For a small state, New Jersey is home to an astounding number of businesses that are equally impressive in their range of sizes and the diversity of the products and services they provide. Despite the challenge of online commerce, discount shopping outlets and big box stores, small businesses continue to employ vast numbers of the state’s residents and account for the majority of new business openings. Additionally, New Jersey’s business titans, including more than its share of Fortune 500 companies, are global players and household names.
Providing products and services that meet the wide-ranging financial needs of the vast business community presents both opportunities and challenges. Strict financial regulation of the banking industry in the wake of the economic crisis of the late 2000s thinned the ranks of financial institutions both statewide and nationally. Other banks found competitive strength by increasing their scale through consolidation.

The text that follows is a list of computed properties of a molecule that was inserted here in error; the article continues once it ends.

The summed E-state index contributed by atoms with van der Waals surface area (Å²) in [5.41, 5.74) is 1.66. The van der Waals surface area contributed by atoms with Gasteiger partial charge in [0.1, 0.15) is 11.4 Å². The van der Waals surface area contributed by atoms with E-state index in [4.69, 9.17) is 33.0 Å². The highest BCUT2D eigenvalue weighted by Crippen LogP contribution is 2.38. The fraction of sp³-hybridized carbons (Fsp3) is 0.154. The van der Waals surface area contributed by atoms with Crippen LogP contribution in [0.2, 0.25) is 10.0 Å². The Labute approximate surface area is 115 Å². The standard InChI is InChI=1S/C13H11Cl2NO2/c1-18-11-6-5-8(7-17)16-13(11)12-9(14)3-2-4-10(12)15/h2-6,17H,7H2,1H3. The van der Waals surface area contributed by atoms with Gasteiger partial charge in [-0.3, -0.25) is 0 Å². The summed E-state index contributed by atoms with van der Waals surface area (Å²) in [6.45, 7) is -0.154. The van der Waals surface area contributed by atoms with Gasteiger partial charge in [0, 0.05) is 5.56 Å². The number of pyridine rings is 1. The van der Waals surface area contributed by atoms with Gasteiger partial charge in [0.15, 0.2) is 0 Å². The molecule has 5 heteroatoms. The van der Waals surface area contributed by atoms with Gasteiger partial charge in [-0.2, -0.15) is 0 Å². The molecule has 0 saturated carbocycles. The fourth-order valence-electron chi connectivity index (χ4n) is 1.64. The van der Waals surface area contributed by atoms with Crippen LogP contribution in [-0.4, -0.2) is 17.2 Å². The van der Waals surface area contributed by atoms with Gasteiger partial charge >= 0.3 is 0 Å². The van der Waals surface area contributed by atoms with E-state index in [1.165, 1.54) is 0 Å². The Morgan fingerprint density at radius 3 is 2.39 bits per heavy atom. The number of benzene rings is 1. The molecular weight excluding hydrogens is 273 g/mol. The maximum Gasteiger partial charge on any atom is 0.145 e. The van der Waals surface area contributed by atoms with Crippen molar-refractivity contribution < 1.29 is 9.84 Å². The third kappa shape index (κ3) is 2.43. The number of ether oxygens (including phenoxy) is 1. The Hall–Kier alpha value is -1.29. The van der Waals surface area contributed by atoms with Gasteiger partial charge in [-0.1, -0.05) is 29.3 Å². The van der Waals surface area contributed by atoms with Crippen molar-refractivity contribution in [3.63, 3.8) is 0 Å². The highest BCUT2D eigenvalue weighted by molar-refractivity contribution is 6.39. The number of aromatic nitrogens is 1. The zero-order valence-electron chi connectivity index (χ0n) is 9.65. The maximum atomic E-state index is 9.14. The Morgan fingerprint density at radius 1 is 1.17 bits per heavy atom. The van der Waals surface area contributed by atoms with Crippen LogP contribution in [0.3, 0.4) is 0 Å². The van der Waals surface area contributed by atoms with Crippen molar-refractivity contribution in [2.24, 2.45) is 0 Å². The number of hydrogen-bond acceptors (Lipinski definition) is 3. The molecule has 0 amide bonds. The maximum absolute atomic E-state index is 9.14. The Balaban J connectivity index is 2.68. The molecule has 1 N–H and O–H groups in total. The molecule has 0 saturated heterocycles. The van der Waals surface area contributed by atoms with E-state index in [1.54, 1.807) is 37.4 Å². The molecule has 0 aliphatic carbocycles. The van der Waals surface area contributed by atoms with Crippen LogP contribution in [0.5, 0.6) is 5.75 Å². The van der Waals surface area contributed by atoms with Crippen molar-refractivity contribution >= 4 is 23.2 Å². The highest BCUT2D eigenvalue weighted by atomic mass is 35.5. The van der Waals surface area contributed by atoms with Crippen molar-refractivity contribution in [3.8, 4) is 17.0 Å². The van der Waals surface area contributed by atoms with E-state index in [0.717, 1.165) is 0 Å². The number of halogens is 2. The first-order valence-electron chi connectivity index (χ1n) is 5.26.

While the total number of banks serving New Jersey businesses in 2018 has decreased since the Great Recession, those that remain are eager to compete to be businesses’ banking partners. With strong balance sheets and deposits, positive commercial lending trends, and the perception of growing consumer confidence and a stronger economic outlook, many financial institutions are cautiously optimistic for the year ahead.
John E. McWeeney, Jr., president & CEO of the New Jersey Bankers Association (NJBA), says that while the association’s more than 90 members may range in size and business models, they collectively offer a wide array of products and services and plenty of lending capacity. “We have banks in Cape May County making loans for commercial fishing boats,” McWeeney notes, “while a bank in another part of the state may have a completely different focus.”
McWeeney adds that all NJBA members provide commercial real estate loans, with 30 to 40 percent also actively engaged in commercial/industrial lending, including business lines of credit and loans for equipment purchases and capital improvements. Increasing FinTech options and the presence of national and regional banks additionally adds to the state’s mix of financial service providers.